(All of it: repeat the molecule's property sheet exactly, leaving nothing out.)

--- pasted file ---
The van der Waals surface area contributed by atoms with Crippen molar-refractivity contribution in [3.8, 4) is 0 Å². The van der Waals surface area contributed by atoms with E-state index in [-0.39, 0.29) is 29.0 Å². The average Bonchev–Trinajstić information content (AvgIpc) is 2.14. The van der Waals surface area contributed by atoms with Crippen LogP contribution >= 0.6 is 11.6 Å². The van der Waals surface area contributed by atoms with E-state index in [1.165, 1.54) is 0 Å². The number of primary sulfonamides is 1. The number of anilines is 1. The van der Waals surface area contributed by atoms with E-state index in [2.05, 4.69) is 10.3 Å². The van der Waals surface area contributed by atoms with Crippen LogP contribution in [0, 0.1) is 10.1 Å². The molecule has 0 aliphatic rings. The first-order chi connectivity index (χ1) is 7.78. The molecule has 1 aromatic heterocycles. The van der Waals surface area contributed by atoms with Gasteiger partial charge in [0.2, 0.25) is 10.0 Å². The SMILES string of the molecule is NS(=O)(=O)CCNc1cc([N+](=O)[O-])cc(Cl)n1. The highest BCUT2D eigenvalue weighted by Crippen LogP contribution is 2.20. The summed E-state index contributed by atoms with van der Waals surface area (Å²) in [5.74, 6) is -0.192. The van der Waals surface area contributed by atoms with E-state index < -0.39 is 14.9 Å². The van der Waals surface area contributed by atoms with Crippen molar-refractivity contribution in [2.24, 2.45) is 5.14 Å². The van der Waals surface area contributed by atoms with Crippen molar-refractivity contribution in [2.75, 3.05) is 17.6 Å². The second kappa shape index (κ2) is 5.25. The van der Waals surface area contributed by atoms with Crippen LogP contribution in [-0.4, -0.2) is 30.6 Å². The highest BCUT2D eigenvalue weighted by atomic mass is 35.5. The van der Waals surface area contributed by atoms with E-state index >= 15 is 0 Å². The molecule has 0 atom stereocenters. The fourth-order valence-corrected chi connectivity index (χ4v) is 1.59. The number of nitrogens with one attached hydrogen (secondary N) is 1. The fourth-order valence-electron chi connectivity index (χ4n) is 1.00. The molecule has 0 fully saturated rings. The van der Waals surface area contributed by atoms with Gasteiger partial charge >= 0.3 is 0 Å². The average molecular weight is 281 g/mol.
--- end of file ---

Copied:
The van der Waals surface area contributed by atoms with Crippen molar-refractivity contribution in [3.8, 4) is 0 Å². The van der Waals surface area contributed by atoms with E-state index in [-0.39, 0.29) is 29.0 Å². The average Bonchev–Trinajstić information content (AvgIpc) is 2.14. The van der Waals surface area contributed by atoms with Crippen LogP contribution >= 0.6 is 11.6 Å². The van der Waals surface area contributed by atoms with E-state index in [1.165, 1.54) is 0 Å². The number of primary sulfonamides is 1. The number of anilines is 1. The van der Waals surface area contributed by atoms with E-state index in [2.05, 4.69) is 10.3 Å². The van der Waals surface area contributed by atoms with Crippen LogP contribution in [0, 0.1) is 10.1 Å². The molecule has 0 aliphatic rings. The first-order chi connectivity index (χ1) is 7.78. The molecule has 1 aromatic heterocycles. The van der Waals surface area contributed by atoms with Gasteiger partial charge in [0.2, 0.25) is 10.0 Å². The SMILES string of the molecule is NS(=O)(=O)CCNc1cc([N+](=O)[O-])cc(Cl)n1. The highest BCUT2D eigenvalue weighted by Crippen LogP contribution is 2.20. The summed E-state index contributed by atoms with van der Waals surface area (Å²) in [5.74, 6) is -0.192. The van der Waals surface area contributed by atoms with E-state index < -0.39 is 14.9 Å². The van der Waals surface area contributed by atoms with Crippen molar-refractivity contribution in [2.24, 2.45) is 5.14 Å². The van der Waals surface area contributed by atoms with Crippen molar-refractivity contribution in [2.75, 3.05) is 17.6 Å². The second kappa shape index (κ2) is 5.25. The van der Waals surface area contributed by atoms with Crippen LogP contribution in [-0.4, -0.2) is 30.6 Å². The highest BCUT2D eigenvalue weighted by atomic mass is 35.5. The van der Waals surface area contributed by atoms with E-state index >= 15 is 0 Å². The molecule has 0 atom stereocenters. The fourth-order valence-corrected chi connectivity index (χ4v) is 1.59. The number of nitrogens with one attached hydrogen (secondary N) is 1. The fourth-order valence-electron chi connectivity index (χ4n) is 1.00. The molecule has 0 fully saturated rings. The van der Waals surface area contributed by atoms with Gasteiger partial charge >= 0.3 is 0 Å². The average molecular weight is 281 g/mol.